Agenda and minutes

Adult Care and Health Policy Development and Scrutiny Committee - Tuesday 23 November 2021 7.00 pm

Venue: Bromley Civic Centre

Contact: Jo Partridge  020 8461 7694

No. Item




Apologies for absence were received from Councillor Robert Evans and Councillor Keith Onslow attended as substitute.


Apologies for absence were also received from Councillor Kim Botting, Councillor Mike Botting – Executive Assistant for Adult Care and Health, Councillor Judi Ellis and Co-opted Members, Roger Chant and Francis Poltera.




There were no declarations of interest.



In accordance with the Council’s Constitution, questions that are not specific to reports on the agenda must have been received in writing 10 working days before the date of the meeting. 


Questions specifically on reports on the agenda should be received within two working days of the normal publication date of the agenda.  Please ensure that questions specifically on reports on the agenda are received by the Democratic Services Team by 5pm onWednesday 17th November 2021.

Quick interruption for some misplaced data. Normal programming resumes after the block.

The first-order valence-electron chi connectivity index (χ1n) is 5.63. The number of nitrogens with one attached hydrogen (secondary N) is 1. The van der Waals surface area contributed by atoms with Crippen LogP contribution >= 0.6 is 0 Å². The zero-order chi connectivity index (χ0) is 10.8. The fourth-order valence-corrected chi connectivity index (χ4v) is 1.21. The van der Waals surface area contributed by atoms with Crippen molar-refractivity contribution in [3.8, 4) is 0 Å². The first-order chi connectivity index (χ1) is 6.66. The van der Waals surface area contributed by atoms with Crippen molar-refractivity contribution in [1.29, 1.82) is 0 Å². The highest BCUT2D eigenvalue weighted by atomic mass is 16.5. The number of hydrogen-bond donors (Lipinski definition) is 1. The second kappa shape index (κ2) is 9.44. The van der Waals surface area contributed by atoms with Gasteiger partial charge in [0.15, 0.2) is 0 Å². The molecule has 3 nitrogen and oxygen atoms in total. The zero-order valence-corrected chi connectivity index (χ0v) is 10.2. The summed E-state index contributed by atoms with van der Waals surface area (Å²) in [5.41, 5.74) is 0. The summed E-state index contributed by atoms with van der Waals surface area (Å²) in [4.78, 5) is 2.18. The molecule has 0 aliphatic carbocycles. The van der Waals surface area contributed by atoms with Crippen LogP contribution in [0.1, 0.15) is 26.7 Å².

No questions had been received.




The minutes of the meeting held on 9th September 2021 were agreed and signed as a correct record.




Report CSD21124


The Committee considered a report setting out matters outstanding from previous meetings and the proposed work plan for 2021/22.


The Chairman noted that all matters outstanding from previous Committee meetings had now been concluded.


RESOLVED that the report be noted.




The Director of Adult Social Care gave an update to Members on work being undertaken across the Adult Social Care department.